Report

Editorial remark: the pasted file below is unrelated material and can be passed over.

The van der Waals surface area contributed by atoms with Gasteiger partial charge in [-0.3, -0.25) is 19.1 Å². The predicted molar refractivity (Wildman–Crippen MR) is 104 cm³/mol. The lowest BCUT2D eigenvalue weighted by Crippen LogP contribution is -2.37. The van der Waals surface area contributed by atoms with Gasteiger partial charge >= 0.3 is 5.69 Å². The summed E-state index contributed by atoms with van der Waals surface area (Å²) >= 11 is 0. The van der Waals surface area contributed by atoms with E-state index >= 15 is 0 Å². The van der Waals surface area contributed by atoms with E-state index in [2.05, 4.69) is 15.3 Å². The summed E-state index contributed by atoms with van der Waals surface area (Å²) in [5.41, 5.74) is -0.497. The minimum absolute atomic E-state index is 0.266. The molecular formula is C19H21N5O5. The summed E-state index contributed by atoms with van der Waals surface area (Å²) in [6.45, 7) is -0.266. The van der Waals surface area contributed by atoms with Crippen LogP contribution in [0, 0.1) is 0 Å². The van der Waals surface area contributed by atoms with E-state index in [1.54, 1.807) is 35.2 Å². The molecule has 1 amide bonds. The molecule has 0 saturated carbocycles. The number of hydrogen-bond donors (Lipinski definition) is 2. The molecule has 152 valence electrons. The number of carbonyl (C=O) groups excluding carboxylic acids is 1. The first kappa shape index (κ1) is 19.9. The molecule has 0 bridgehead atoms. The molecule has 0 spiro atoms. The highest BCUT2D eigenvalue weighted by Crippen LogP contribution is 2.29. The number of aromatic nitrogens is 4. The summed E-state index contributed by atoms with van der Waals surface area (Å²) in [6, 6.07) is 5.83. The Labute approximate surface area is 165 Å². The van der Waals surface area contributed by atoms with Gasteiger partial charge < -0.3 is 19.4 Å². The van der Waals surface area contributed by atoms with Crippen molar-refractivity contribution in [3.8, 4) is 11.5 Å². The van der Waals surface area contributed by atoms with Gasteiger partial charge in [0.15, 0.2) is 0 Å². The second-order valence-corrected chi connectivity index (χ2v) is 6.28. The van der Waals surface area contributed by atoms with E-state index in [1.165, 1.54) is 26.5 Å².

Egregious Euler Errors – the use and abuse of Euler deconvolution applied to potential fields “Potential Field Methods II" session, Thursday 7 June 2012, 15:55-16:20. Alan Reid* Jörg Ebbing** Susan Webb*** *Reid Geophysics & Univ. of Leeds, UK ** Geological Survey of Norway (NGU) *** University of the Witwatersrand, South Africa EAGE Copenhagen ‘12 Synopsis • What is Euler deconvolution? • What are the critical parameters? • How to select optimum values for the critical parameters • A horrible (egregious) example of misuse “egregious” = “outstandingly bad” What is Euler deconvolution? • Is used to estimate position and depth of magnetic or gravitational source body edges, using profile or gridded data • Exploits a moving window, measured or calculated gradients and Euler’s differential equation • Assumes Euler homogeneity • It is not a “deconvolution” sensu stricto, but is similar to “Werner deconvolution” • Profile version - Thompson (1982). Grid version – Reid et al (1990) • Subsequent developments by Mushayandebvu, Stavrev, Barbosa, Nabighian & Hansen, FitzGerald and others • Two commercial releases (Intrepid & Geosoft) • Many academic versions What’s behind Euler? A function f(x,y,z) is homogeneous of degree N if f(sx, sy, sz) = s N f(x,y,z), Where N is an INTEGER and s is a scale factor. i.e. f scales sensibly. This is fundamental to Euler. If f(x,y,z) = C/r n (n =1,2,3…), then f is homogeneous of degree N=-n. n is the Structural Index (SI). Again, n is an integer. This is a special case where a single measurement-source vector r may be used and the source body has no relevant spatial dimensions. SI = - degree (i.e. n = - N) Grid Based Euler (x-xo) T/x + (y-yo) T/y + (z-zo) T/z = N(B-T) Measurement Point = (X, Y, Z) Source Location = (Xo, Yo, Zo) Measured field and gradients = T, T/x etc Background field = B N = Structural Index (SI) – depends on source type Solve (IN MOVING WINDOWS) for (Xo, Yo, Zo) and B Single-point and multi-point sources A “single-point” source (infinite step/fault/contact). Only one relevant vector “r” from the sensor to the source critical location. No other critical length-parameters. Conventional Euler methods assume this kind of source. A “two-point” source (finite step/fault/contact). More than one “r”, or else a critical length parameter (e.g. thickness). Conventional Euler methods cannot handle this kind of source. Single-point sources Sphere (eg Orebody). Mag SI=3. Grav SI=2. Depth to C of M/G Pipe (eg kimberlite). Mag SI = 2. Grav SI=1. Grav gradient SI=2. Depth to centre of top. Thin-bed fault. Mag SI = 2. Depth to midpoint (d + 0.5 Δd). Single-point sources Dyke top, sill edge Mag SI = 1 Gravity hard to detect Grav. Gradient SI = 1 Edge must be isolated Single-point sources Infinite Faults/contacts. A block has “infinite depth extent” if the thickness is much greater than the depth to top. Mag SI = 0 Gravity is infinite – not a useful model Grav. Gradient SI = 0. Intractable sources Euler methods are EDGE DETECTORS. Smoothly varying surfaces are not appropriate targets. Multi-point sources require a more sophisticated Euler treatment (Stavrev & Reid 2007, 2009). No commercial implementation. The “thick step” (fault, contact) is not amenable to simple Euler methods. The “Moving Window” Euler window Move the window over the grid and at each position, solve the Euler differential equation What are the critical parameters ? • Well chosen geological problem • Adequately prepared and sampled magnetic or gravity field (no aliasing) • Grid interval • Valid gradient data • Rational window size • Meaningful Structural Index Well chosen geological problem Must be capable of splitting into “SI-friendly” local sources. Any one “window” should “see” only one simple source edge. Cannot be used to estimate the depth of smoothly varying interfaces. Adequate sampling for Euler work (includes gradients) -follows Reid (1980) To avoid aliasing Field Profile/sample spacing Magnetic <= Depth Gravity Gradient <= Depth Gravity <= 2 x Depth Good “rule of life” – your data spacing sets your data resolution Rational grid interval • Grid interval >= 0.25 x line spacing • Over-gridding slows down the computer • Over-gridding often yields misleading error estimates Valid gradient data If the original data are undersampled and aliased, the grids will be even more aliased. If the gradients are calculated using Fourier methods, beware of Miller effect (edge ringing). Always check the gradient grids. Rational window size Window - as small as possible to avoid “seeing” adjacent structure. Window large enough to define curvature properly. Useful solutions are seldom returned from > 2 * window width Profile data Point data Meaningful Structural Index Structural Index is not a “tuning parameter”, to be varied until the depth returned is right “on average”. It has structural/geological meaning. Source SI Mag SI Grav grad. SI Grav Sphere 3 3 2 Vertical pipe 2 2 1 Hor. Cylinder (pipeline) 2 2 1 Thin bed fault 2 2 1 Thin sheet edge 1 1 0 Infinite contact/fault 0 0 Not useful I am not aware of any other valid source types or SI values for conventional Euler methods A horrible (egregious) example of Euler abuse Tedla, G. E., van der Meijde, M., Nyblade, A. A. and van der Meer, F. D., [2011] A crustal thickness map of Africa derived from a global gravity field model using Euler deconvolution. Geophysical Journal International, 187, 1–9. Reid,A.B., Ebbing, J., and Webb, S.J., [2012] Comment on ‘A crustal thickness map of Africa derived from a global gravity field model using Euler deconvolution’ by Getachew E. Tedla, M. van der Meijde, A. A. Nyblade and F. D. van der Meer. Geophysical Journal International, 189, 1217–1222. Well chosen geological problem ? Estimate crustal thickness. Assumes base of crust is a smoothly varying surface. No “edges”. One of our “intractable problems” Adequately prepared and sampled magnetic or gravity field ? Used EIGEN-GL04C gravity model (Förste et al 2008). Is a spherical harmonic model of order and degree 360. Contains wavelengths longer than 1° (λ ~ 100 km). Free air gravity, so the effect of topography was ignored (but what about isostasy ?). We suggest they should have used the Bouguer anomaly. EIGEN-GL04C gravity model Taoudeni Basin Congo Basin 1000 km high-pass filtered satellite gravity Valid gradient data ? Gradients were calculated from the grid. No “ringing” – OK Rational grid interval ? • Spherical harmonic model was represented by a grid at an interval of 0.25° (OK to represent wavelengths of 1°). • Reprojected to “World Mercator” (OK-ish). Cartesian projection is necessary, but Mercator brings scale distortions up to 15% at Cairo and 20% at Cape Town. Will yield similar depth distortions (not the best). • Was regridded to 5 km. Since 0.25° is about 25 km, the regridding to 5 km adds nothing. (Not OK) 5 x over-gridding Rational window size ? Used a 20 x 20 km window size. 20% of the shortest wavelength in the data. < original grid interval. Not OK. Cannot be expected to produce valid results. Meaningful Structural Index ? Chose an SI of 0.5. It is not an integer. For gravity this is somehow intermediate between a thin sheet edge and a horizontal line source. From Tedla et al, (2011). SI chosen for “best fit” with other depth estimates. Missing points? Did it work? Southern Africa Tedla et al 2011. Webb et al, 2009 (Seismic). Difference Scoresheet • Well chosen geological problem? No. Intractable model • Adequately sampled magnetic or gravity field ? Low resolution, free air gravity, • Grid interval ? Over-gridded • Valid gradient data ? OK • Rational window size ? Much too small (< data interval) • Meaningful Structural Index ? No. SI = 0.5, chosen by “tuning” • Final result? Unreliable poor projection Conclusion GIGO (Garbage In – Garbage Out) BATS (But At Tremendous Speed) Do not use sophisticated commercial software unless you understand the assumptions, requirements and pitfalls. The End Thin sheet edge -> SIM = 1 Faulted thin bed -> SIM = 2 Common misunderstandings Mag SI = 0.5 is often used for a “thick dyke” or “thick step”. BUT a non-integer SI is not constant. It varies with distance. Kuttikul (ITC,1995): Sprays and dip